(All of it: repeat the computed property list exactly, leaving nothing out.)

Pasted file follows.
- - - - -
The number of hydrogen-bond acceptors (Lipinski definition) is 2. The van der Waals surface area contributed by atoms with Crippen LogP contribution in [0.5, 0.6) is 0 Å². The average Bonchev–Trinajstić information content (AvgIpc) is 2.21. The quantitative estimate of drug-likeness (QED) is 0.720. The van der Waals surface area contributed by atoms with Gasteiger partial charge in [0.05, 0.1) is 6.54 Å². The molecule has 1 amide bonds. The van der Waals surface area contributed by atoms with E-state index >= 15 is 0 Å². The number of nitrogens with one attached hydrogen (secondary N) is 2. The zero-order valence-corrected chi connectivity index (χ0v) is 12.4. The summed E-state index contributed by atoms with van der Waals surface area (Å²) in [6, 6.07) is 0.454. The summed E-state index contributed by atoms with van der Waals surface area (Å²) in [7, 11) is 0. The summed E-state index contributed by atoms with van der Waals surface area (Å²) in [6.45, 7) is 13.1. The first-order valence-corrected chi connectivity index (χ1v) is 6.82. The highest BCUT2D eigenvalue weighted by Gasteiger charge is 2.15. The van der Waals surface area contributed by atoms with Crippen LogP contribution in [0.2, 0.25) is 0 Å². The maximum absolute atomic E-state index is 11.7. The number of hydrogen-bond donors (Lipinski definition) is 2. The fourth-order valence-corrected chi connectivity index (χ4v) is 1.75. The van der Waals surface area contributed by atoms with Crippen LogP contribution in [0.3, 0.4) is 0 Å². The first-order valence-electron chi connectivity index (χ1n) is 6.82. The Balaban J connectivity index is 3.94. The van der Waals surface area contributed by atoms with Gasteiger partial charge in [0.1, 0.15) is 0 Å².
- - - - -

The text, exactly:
The number of hydrogen-bond acceptors (Lipinski definition) is 2. The van der Waals surface area contributed by atoms with Crippen LogP contribution in [0.5, 0.6) is 0 Å². The average Bonchev–Trinajstić information content (AvgIpc) is 2.21. The quantitative estimate of drug-likeness (QED) is 0.720. The van der Waals surface area contributed by atoms with Gasteiger partial charge in [0.05, 0.1) is 6.54 Å². The molecule has 1 amide bonds. The van der Waals surface area contributed by atoms with E-state index >= 15 is 0 Å². The number of nitrogens with one attached hydrogen (secondary N) is 2. The zero-order valence-corrected chi connectivity index (χ0v) is 12.4. The summed E-state index contributed by atoms with van der Waals surface area (Å²) in [6, 6.07) is 0.454. The summed E-state index contributed by atoms with van der Waals surface area (Å²) in [7, 11) is 0. The summed E-state index contributed by atoms with van der Waals surface area (Å²) in [6.45, 7) is 13.1. The first-order valence-corrected chi connectivity index (χ1v) is 6.82. The highest BCUT2D eigenvalue weighted by Gasteiger charge is 2.15. The van der Waals surface area contributed by atoms with Crippen LogP contribution in [0.2, 0.25) is 0 Å². The maximum absolute atomic E-state index is 11.7. The number of hydrogen-bond donors (Lipinski definition) is 2. The fourth-order valence-corrected chi connectivity index (χ4v) is 1.75. The van der Waals surface area contributed by atoms with Crippen LogP contribution in [0.3, 0.4) is 0 Å². The first-order valence-electron chi connectivity index (χ1n) is 6.82. The Balaban J connectivity index is 3.94. The van der Waals surface area contributed by atoms with Gasteiger partial charge in [0.1, 0.15) is 0 Å².